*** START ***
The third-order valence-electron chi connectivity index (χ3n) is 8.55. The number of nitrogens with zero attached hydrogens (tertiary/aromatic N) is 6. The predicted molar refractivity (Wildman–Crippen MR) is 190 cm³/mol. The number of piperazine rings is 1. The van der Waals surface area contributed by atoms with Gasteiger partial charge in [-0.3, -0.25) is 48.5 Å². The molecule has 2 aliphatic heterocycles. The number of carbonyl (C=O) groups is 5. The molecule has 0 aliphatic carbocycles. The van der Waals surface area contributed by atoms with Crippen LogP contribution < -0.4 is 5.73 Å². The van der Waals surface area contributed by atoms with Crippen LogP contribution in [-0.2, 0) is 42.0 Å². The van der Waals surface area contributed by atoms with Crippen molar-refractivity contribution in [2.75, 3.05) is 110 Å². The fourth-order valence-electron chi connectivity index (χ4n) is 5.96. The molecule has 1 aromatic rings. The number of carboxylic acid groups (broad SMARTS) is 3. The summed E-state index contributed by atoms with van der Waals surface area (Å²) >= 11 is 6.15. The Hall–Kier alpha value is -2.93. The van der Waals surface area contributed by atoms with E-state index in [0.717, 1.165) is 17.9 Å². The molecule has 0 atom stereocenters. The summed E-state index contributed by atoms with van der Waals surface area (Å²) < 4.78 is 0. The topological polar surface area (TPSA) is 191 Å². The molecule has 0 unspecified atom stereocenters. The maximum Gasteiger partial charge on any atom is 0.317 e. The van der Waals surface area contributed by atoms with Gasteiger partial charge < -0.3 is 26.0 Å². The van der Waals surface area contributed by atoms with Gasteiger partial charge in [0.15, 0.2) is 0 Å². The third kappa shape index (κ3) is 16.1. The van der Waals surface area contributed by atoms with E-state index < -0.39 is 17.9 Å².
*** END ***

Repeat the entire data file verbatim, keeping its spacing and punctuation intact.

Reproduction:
The third-order valence-electron chi connectivity index (χ3n) is 8.55. The number of nitrogens with zero attached hydrogens (tertiary/aromatic N) is 6. The predicted molar refractivity (Wildman–Crippen MR) is 190 cm³/mol. The number of piperazine rings is 1. The van der Waals surface area contributed by atoms with Gasteiger partial charge in [-0.3, -0.25) is 48.5 Å². The molecule has 2 aliphatic heterocycles. The number of carbonyl (C=O) groups is 5. The molecule has 0 aliphatic carbocycles. The van der Waals surface area contributed by atoms with Crippen LogP contribution < -0.4 is 5.73 Å². The van der Waals surface area contributed by atoms with Crippen LogP contribution in [-0.2, 0) is 42.0 Å². The van der Waals surface area contributed by atoms with Crippen molar-refractivity contribution in [2.75, 3.05) is 110 Å². The fourth-order valence-electron chi connectivity index (χ4n) is 5.96. The molecule has 1 aromatic rings. The number of carboxylic acid groups (broad SMARTS) is 3. The summed E-state index contributed by atoms with van der Waals surface area (Å²) >= 11 is 6.15. The Hall–Kier alpha value is -2.93. The van der Waals surface area contributed by atoms with E-state index in [0.717, 1.165) is 17.9 Å². The molecule has 0 atom stereocenters. The summed E-state index contributed by atoms with van der Waals surface area (Å²) < 4.78 is 0. The topological polar surface area (TPSA) is 191 Å². The molecule has 0 unspecified atom stereocenters. The maximum Gasteiger partial charge on any atom is 0.317 e. The van der Waals surface area contributed by atoms with Gasteiger partial charge < -0.3 is 26.0 Å². The van der Waals surface area contributed by atoms with Gasteiger partial charge in [0.15, 0.2) is 0 Å². The third kappa shape index (κ3) is 16.1. The van der Waals surface area contributed by atoms with E-state index < -0.39 is 17.9 Å².